Or, Subtitled: A Southeastern Kentucky Family Migrates to West Central Illinois, Late 1820s
The third child of Thomas Brooks and wife Sarah Whitlock of Wythe County, Virginia, Wayne County, Kentucky, and Morgan County, Alabama, was
Or, Subtitled: Migration of a Brooks Family from Lawrence County, Alabama, to Itawamba County, Mississippi, and West to Texas
The following posting provides an outline sketch of basic information about the children of Charles Brooks (1800/1 – 1861) and wife Deniah Cornelius of Lawrence County, Alabama, and Itawamba County, Mississippi. As the postings I’ve just linked note, Charles Brooks, who administered the estate of his father Thomas Brooks in Morgan County, Alabama, purchased his father’s bible at Thomas Brooks’s estate sale in Morgan County. Charles and Deniah then recorded the names and dates of birth of their children in the register of the bible of Thomas Brooks.
In a recent posting, I provided a digital image of the sale bill (also called an account) from the sale of the personal property of Charles Brooks of Itawamba County, Mississippi. The sale was conducted by Charles’s son James M. Brooks, who administered his father’s estate. As the posting I’ve just linked tells you, the sale account is filed in the loose-papers estate file of Charles Brooks in Itawamba County, Mississippi (Itawamba County, Mississippi, Loose-Papers Estate Packets #281). Since accounts of estate sales were usually written by the person administering an estate, I assume that James M. Brooks wrote this sale account, though it’s not signed. As the previous posting also indicates, the sale account is not dated, but the sale seems to have taken place between 23 December 1861 and 27 January 1862.
After I shared that sale bill, it has nagged at me that I did not offer readers a guide to misspelled words in it. The sale account contains quite a few phonetic spellings, and as a result, many readers may not be able to make out words in the sale bill. Here’s my guide to some misspellings I spot:
Sithe & cradol = scythe and cradle
Lot of cotin = lot of cotton
Par Sadolbags = pair [of] saddlebags
Muly bull = muley bull
Trasher = thresher
Shep = sheep
Shots = shoats
Coalt = colt
Pare stilyards = pair [of] steelyards
I hope this guide to misspelled words in the sale bill will help readers trying to make out what it says.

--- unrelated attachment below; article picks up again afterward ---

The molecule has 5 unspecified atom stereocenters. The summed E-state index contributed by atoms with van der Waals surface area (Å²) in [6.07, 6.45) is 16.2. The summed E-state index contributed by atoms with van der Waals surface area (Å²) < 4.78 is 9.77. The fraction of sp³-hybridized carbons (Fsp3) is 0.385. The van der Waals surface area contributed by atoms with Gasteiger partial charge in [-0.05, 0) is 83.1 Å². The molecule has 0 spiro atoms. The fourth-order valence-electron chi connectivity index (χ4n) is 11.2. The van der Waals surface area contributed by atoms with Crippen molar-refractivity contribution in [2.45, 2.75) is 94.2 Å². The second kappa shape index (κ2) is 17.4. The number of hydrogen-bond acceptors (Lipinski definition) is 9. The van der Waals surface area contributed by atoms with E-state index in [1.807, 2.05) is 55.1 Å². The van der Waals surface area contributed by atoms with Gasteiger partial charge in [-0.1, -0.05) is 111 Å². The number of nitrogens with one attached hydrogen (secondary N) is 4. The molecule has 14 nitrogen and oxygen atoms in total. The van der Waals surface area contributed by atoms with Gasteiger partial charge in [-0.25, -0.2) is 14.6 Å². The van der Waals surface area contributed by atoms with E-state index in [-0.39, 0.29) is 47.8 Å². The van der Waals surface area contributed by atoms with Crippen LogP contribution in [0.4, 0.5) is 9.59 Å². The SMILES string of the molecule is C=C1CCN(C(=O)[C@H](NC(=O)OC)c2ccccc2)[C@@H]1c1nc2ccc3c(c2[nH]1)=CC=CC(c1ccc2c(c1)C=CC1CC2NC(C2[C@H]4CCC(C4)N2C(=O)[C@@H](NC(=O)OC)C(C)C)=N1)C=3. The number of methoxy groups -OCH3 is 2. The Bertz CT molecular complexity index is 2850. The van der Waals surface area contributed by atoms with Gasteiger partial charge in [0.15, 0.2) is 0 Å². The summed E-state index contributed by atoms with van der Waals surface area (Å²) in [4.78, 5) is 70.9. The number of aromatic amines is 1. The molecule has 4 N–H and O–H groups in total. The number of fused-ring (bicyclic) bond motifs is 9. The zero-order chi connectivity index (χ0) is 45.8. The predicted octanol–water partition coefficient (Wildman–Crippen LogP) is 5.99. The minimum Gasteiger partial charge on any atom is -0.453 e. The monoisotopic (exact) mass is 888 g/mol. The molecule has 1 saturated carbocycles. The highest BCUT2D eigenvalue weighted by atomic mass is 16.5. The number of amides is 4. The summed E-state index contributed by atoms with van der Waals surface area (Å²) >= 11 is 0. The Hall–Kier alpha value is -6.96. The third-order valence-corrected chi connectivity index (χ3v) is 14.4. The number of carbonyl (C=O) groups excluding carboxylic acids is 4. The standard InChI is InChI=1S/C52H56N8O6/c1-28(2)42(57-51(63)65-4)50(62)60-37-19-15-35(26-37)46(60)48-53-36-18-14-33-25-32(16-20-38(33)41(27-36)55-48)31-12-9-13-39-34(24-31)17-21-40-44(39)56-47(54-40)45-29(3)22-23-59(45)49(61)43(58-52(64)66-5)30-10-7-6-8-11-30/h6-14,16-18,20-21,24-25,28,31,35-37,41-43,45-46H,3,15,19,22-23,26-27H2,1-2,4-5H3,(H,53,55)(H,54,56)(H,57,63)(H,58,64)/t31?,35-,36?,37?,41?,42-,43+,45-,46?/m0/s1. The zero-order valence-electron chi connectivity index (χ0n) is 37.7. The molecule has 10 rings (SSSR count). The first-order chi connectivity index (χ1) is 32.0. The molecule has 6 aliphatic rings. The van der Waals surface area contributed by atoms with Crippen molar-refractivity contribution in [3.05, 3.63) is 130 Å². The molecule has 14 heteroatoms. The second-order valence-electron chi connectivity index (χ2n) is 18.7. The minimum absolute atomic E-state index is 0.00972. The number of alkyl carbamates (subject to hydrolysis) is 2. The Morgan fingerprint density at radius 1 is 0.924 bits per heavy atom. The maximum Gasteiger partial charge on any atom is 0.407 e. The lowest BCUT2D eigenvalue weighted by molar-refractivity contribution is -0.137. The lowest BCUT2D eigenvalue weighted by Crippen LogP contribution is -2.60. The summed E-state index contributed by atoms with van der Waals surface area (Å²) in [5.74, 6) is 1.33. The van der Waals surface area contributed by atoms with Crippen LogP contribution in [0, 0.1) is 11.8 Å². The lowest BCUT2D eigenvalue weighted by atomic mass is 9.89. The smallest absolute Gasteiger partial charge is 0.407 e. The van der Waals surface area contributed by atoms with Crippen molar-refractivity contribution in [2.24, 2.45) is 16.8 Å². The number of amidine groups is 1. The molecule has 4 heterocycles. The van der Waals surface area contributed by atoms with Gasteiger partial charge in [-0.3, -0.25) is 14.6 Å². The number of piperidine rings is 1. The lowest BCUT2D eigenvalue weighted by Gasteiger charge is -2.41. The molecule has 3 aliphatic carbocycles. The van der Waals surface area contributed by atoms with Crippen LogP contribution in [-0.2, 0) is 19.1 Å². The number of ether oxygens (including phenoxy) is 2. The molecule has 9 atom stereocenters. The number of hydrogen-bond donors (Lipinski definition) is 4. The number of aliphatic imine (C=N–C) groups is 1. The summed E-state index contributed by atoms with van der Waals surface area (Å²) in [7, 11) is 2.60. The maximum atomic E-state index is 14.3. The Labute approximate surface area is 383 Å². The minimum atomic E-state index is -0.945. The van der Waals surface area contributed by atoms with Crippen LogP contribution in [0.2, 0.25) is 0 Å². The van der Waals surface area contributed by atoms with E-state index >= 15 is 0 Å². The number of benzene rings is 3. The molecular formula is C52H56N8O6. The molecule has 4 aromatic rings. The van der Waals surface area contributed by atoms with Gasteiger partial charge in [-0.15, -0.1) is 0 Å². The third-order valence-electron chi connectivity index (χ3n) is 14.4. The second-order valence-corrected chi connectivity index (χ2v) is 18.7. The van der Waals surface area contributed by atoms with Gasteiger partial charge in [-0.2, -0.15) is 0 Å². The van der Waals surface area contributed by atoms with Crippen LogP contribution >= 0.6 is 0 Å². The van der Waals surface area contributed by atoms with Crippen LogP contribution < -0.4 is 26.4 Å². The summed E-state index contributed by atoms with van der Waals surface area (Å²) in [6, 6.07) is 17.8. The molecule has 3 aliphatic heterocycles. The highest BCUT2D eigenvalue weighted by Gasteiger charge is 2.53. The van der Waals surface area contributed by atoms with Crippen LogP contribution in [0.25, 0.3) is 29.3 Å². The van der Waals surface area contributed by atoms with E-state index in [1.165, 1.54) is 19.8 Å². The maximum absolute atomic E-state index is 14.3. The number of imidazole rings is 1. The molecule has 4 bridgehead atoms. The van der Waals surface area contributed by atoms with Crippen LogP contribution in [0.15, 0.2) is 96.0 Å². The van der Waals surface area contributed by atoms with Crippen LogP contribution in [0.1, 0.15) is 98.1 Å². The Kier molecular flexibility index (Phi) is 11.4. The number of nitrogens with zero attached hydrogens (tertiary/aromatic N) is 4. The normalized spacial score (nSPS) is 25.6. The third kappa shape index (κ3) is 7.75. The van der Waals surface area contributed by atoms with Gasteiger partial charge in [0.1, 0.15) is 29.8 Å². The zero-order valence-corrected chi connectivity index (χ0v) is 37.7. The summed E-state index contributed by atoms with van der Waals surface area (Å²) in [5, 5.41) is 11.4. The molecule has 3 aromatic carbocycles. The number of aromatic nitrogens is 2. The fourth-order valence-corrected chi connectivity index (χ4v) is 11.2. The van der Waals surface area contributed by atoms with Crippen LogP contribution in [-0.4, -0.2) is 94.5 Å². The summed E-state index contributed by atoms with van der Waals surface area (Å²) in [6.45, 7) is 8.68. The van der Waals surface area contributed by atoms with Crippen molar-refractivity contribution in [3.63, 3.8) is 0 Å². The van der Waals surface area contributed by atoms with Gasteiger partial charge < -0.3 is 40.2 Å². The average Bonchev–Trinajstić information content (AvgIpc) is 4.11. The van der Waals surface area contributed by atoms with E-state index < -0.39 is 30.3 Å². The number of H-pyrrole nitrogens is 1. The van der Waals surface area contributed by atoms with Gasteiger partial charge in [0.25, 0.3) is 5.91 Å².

This is a note to readers who may have read the previous posting here, about Charles Brooks (1800/1 – 1861), son of Thomas Brooks and Sarah Whitlock, and his years in Itawamba County, Mississippi, from 1840 to 1861.
I have now added substantial new material to that posting, and wanted to let you know this. Bob Franks, publications editor and librarian for the Itawamba Historical Society, has kindly sent me land records filling in gaps in my research about Charles, and copies of documents from Charles’s estate file. I have worked that new material into the posting, and am happy that it now offers a more complete picture of Charles Brooks’s life in Itawamba County. I am deeply grateful to Bob Franks for his generosity in finding new documents and sending them to me — and want to put a word in for the Itawamba Historical Society and its outstanding website chock full of valuable information about the history this Mississippi county
Or, Subtitled: Migration of Families from Lawrence-Morgan Counties, Alabama, to Itawamba County, Mississippi, Following Depression of 1837
This posting is a continuation of a previous posting discussing the life of Charles Brooks (1800/1-1861), son of Thomas Brooks (1775-1838) and wife Sarah Whitlock. The previous posting tracks Charles in Lawrence County, Alabama, where he married Deniah Cornelius, daughter of Rowland Cornelius and Eleanor Watkins, on 27 January 1823, and where Charles and Deniah and their children lived until 1840, when the family moved to Itawamba County, Mississippi. As the posting I just linked also indicates, Charles appears in the estate records of his father Thomas Brooks, who died in Morgan County, Alabama, on 25 October 1838 with a will naming Charles, his oldest son, as his executor.
Or, Subtitled: Wherein I Confess That I’ve Made a Whopper of a Mistake, about Which I Need to Tell Readers of This Blog
I need to start this posting with a confession. I make mistakes. I know that will shock you profoundly[!]. In working on this posting, I discovered I have made a colossal one, one that reverberates through previous postings about my Brooks family. Finding that I have gone wrong about one key piece of information will now require me to backtrack through previous postings and correct multiple erroneous statements based on one big wrong turn.